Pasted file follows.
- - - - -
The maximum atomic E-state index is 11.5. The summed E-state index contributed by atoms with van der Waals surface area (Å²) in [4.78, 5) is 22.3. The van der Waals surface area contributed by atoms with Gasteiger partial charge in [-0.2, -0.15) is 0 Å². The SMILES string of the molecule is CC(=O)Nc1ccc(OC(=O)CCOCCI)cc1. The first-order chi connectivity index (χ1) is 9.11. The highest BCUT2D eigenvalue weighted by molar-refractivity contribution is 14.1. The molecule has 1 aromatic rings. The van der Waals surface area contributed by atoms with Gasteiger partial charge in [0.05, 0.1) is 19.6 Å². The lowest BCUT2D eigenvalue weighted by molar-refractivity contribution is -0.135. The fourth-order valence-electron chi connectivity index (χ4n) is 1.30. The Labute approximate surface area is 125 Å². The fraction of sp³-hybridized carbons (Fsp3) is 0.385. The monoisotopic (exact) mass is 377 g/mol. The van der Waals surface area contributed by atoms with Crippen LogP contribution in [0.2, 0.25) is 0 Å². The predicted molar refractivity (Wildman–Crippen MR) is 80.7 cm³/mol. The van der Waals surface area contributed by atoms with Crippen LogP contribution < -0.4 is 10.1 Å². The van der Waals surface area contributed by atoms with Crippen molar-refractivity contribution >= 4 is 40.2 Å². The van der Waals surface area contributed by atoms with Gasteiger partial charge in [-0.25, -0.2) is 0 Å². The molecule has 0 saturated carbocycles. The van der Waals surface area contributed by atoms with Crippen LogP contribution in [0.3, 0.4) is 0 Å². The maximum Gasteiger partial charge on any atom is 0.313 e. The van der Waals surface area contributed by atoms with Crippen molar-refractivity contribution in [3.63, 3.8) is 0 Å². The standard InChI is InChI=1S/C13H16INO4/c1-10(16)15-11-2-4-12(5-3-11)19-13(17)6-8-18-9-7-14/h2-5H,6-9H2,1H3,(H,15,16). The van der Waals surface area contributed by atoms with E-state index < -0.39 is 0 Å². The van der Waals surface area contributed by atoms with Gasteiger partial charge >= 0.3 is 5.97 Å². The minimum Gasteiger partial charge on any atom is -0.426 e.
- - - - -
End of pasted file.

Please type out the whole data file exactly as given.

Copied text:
The maximum atomic E-state index is 11.5. The summed E-state index contributed by atoms with van der Waals surface area (Å²) in [4.78, 5) is 22.3. The van der Waals surface area contributed by atoms with Gasteiger partial charge in [-0.2, -0.15) is 0 Å². The SMILES string of the molecule is CC(=O)Nc1ccc(OC(=O)CCOCCI)cc1. The first-order chi connectivity index (χ1) is 9.11. The highest BCUT2D eigenvalue weighted by molar-refractivity contribution is 14.1. The molecule has 1 aromatic rings. The van der Waals surface area contributed by atoms with Gasteiger partial charge in [0.05, 0.1) is 19.6 Å². The lowest BCUT2D eigenvalue weighted by molar-refractivity contribution is -0.135. The fourth-order valence-electron chi connectivity index (χ4n) is 1.30. The Labute approximate surface area is 125 Å². The fraction of sp³-hybridized carbons (Fsp3) is 0.385. The monoisotopic (exact) mass is 377 g/mol. The van der Waals surface area contributed by atoms with Crippen LogP contribution in [0.2, 0.25) is 0 Å². The predicted molar refractivity (Wildman–Crippen MR) is 80.7 cm³/mol. The van der Waals surface area contributed by atoms with Crippen LogP contribution < -0.4 is 10.1 Å². The van der Waals surface area contributed by atoms with Crippen molar-refractivity contribution >= 4 is 40.2 Å². The van der Waals surface area contributed by atoms with Gasteiger partial charge in [-0.25, -0.2) is 0 Å². The molecule has 0 saturated carbocycles. The van der Waals surface area contributed by atoms with Crippen LogP contribution in [0.3, 0.4) is 0 Å². The maximum Gasteiger partial charge on any atom is 0.313 e. The van der Waals surface area contributed by atoms with Crippen molar-refractivity contribution in [3.63, 3.8) is 0 Å². The standard InChI is InChI=1S/C13H16INO4/c1-10(16)15-11-2-4-12(5-3-11)19-13(17)6-8-18-9-7-14/h2-5H,6-9H2,1H3,(H,15,16). The van der Waals surface area contributed by atoms with E-state index < -0.39 is 0 Å². The van der Waals surface area contributed by atoms with Gasteiger partial charge >= 0.3 is 5.97 Å². The minimum Gasteiger partial charge on any atom is -0.426 e.